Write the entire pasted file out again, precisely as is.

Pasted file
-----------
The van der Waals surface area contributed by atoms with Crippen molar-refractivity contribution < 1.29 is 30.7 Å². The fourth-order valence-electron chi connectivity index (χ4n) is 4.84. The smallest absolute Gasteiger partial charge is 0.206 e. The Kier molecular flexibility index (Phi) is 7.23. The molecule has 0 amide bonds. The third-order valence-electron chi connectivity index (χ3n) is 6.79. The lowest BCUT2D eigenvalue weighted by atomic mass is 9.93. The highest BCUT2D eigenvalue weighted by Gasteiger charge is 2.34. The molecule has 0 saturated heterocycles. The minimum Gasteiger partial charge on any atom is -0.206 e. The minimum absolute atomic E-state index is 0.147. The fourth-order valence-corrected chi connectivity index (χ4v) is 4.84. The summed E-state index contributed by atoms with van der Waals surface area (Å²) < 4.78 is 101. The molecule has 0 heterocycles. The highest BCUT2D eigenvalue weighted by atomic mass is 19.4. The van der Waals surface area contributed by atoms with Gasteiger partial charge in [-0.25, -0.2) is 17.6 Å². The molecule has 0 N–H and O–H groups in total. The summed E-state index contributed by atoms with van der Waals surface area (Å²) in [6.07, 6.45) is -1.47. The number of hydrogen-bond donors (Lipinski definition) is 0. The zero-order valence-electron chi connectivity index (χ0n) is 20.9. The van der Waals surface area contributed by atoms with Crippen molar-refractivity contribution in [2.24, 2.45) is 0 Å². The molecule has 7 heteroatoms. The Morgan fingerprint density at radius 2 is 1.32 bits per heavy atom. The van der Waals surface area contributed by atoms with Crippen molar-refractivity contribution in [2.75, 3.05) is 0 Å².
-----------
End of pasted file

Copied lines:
The van der Waals surface area contributed by atoms with Crippen molar-refractivity contribution < 1.29 is 30.7 Å². The fourth-order valence-electron chi connectivity index (χ4n) is 4.84. The smallest absolute Gasteiger partial charge is 0.206 e. The Kier molecular flexibility index (Phi) is 7.23. The molecule has 0 amide bonds. The third-order valence-electron chi connectivity index (χ3n) is 6.79. The lowest BCUT2D eigenvalue weighted by atomic mass is 9.93. The highest BCUT2D eigenvalue weighted by Gasteiger charge is 2.34. The molecule has 0 saturated heterocycles. The minimum Gasteiger partial charge on any atom is -0.206 e. The minimum absolute atomic E-state index is 0.147. The fourth-order valence-corrected chi connectivity index (χ4v) is 4.84. The summed E-state index contributed by atoms with van der Waals surface area (Å²) < 4.78 is 101. The molecule has 0 heterocycles. The highest BCUT2D eigenvalue weighted by atomic mass is 19.4. The van der Waals surface area contributed by atoms with Gasteiger partial charge in [-0.25, -0.2) is 17.6 Å². The molecule has 0 N–H and O–H groups in total. The summed E-state index contributed by atoms with van der Waals surface area (Å²) in [6.07, 6.45) is -1.47. The number of hydrogen-bond donors (Lipinski definition) is 0. The zero-order valence-electron chi connectivity index (χ0n) is 20.9. The van der Waals surface area contributed by atoms with Crippen molar-refractivity contribution in [2.24, 2.45) is 0 Å². The molecule has 7 heteroatoms. The Morgan fingerprint density at radius 2 is 1.32 bits per heavy atom. The van der Waals surface area contributed by atoms with Crippen molar-refractivity contribution in [2.75, 3.05) is 0 Å².